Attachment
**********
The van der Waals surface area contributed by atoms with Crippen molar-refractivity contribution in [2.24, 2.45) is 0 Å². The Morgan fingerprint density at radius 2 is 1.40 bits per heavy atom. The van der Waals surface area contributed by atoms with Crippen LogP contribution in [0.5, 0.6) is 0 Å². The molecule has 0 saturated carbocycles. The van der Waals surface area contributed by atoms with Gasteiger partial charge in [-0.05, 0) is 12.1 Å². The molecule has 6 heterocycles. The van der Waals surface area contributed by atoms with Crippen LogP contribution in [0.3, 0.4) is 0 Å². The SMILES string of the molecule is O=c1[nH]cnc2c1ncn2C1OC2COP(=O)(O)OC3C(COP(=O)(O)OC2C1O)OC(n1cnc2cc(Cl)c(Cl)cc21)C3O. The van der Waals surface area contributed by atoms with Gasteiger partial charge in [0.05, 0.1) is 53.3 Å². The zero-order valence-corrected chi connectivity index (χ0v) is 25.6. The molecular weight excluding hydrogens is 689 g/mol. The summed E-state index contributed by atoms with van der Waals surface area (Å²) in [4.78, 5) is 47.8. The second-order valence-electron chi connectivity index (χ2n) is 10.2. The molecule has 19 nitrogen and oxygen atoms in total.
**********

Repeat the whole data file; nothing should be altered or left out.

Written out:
The van der Waals surface area contributed by atoms with Crippen molar-refractivity contribution in [2.24, 2.45) is 0 Å². The Morgan fingerprint density at radius 2 is 1.40 bits per heavy atom. The van der Waals surface area contributed by atoms with Crippen LogP contribution in [0.5, 0.6) is 0 Å². The molecule has 0 saturated carbocycles. The van der Waals surface area contributed by atoms with Gasteiger partial charge in [-0.05, 0) is 12.1 Å². The molecule has 6 heterocycles. The van der Waals surface area contributed by atoms with Crippen LogP contribution in [0.3, 0.4) is 0 Å². The SMILES string of the molecule is O=c1[nH]cnc2c1ncn2C1OC2COP(=O)(O)OC3C(COP(=O)(O)OC2C1O)OC(n1cnc2cc(Cl)c(Cl)cc21)C3O. The van der Waals surface area contributed by atoms with Gasteiger partial charge in [0.05, 0.1) is 53.3 Å². The zero-order valence-corrected chi connectivity index (χ0v) is 25.6. The molecular weight excluding hydrogens is 689 g/mol. The summed E-state index contributed by atoms with van der Waals surface area (Å²) in [4.78, 5) is 47.8. The second-order valence-electron chi connectivity index (χ2n) is 10.2. The molecule has 19 nitrogen and oxygen atoms in total.